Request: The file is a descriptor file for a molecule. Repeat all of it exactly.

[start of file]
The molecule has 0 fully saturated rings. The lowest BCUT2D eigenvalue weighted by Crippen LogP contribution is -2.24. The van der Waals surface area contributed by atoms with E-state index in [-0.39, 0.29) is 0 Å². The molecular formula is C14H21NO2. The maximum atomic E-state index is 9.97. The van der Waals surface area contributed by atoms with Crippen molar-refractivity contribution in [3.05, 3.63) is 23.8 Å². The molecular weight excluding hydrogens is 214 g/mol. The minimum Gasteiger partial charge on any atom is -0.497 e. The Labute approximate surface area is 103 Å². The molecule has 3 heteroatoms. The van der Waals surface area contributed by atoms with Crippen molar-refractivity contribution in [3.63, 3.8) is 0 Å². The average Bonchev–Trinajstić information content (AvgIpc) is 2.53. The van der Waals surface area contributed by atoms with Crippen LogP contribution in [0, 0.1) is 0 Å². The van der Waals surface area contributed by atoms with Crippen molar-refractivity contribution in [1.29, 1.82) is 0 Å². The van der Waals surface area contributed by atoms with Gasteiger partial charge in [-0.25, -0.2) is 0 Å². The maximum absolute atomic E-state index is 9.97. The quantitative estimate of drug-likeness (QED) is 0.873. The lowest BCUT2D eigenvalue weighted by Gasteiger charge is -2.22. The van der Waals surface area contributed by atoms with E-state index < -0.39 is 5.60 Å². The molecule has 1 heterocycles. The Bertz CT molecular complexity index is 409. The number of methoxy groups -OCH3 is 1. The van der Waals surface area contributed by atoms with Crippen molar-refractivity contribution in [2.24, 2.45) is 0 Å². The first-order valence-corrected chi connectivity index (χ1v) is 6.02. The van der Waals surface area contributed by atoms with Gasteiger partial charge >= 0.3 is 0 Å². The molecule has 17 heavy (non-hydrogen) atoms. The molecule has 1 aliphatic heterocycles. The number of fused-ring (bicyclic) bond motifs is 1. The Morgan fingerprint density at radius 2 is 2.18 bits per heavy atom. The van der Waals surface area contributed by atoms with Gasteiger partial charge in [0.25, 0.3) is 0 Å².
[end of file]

The molecule has 0 fully saturated rings. The lowest BCUT2D eigenvalue weighted by Crippen LogP contribution is -2.24. The van der Waals surface area contributed by atoms with E-state index in [-0.39, 0.29) is 0 Å². The molecular formula is C14H21NO2. The maximum atomic E-state index is 9.97. The van der Waals surface area contributed by atoms with Crippen molar-refractivity contribution in [3.05, 3.63) is 23.8 Å². The molecular weight excluding hydrogens is 214 g/mol. The minimum Gasteiger partial charge on any atom is -0.497 e. The Labute approximate surface area is 103 Å². The molecule has 3 heteroatoms. The van der Waals surface area contributed by atoms with Crippen molar-refractivity contribution in [3.63, 3.8) is 0 Å². The average Bonchev–Trinajstić information content (AvgIpc) is 2.53. The van der Waals surface area contributed by atoms with Crippen LogP contribution in [0, 0.1) is 0 Å². The van der Waals surface area contributed by atoms with Crippen molar-refractivity contribution in [1.29, 1.82) is 0 Å². The van der Waals surface area contributed by atoms with Gasteiger partial charge in [-0.25, -0.2) is 0 Å². The maximum absolute atomic E-state index is 9.97. The quantitative estimate of drug-likeness (QED) is 0.873. The lowest BCUT2D eigenvalue weighted by Gasteiger charge is -2.22. The van der Waals surface area contributed by atoms with E-state index < -0.39 is 5.60 Å². The molecule has 1 heterocycles. The Bertz CT molecular complexity index is 409. The number of methoxy groups -OCH3 is 1. The van der Waals surface area contributed by atoms with Crippen molar-refractivity contribution in [2.24, 2.45) is 0 Å². The first-order valence-corrected chi connectivity index (χ1v) is 6.02. The van der Waals surface area contributed by atoms with Gasteiger partial charge >= 0.3 is 0 Å². The molecule has 17 heavy (non-hydrogen) atoms. The molecule has 1 aliphatic heterocycles. The number of fused-ring (bicyclic) bond motifs is 1. The Morgan fingerprint density at radius 2 is 2.18 bits per heavy atom. The van der Waals surface area contributed by atoms with Gasteiger partial charge in [0.25, 0.3) is 0 Å².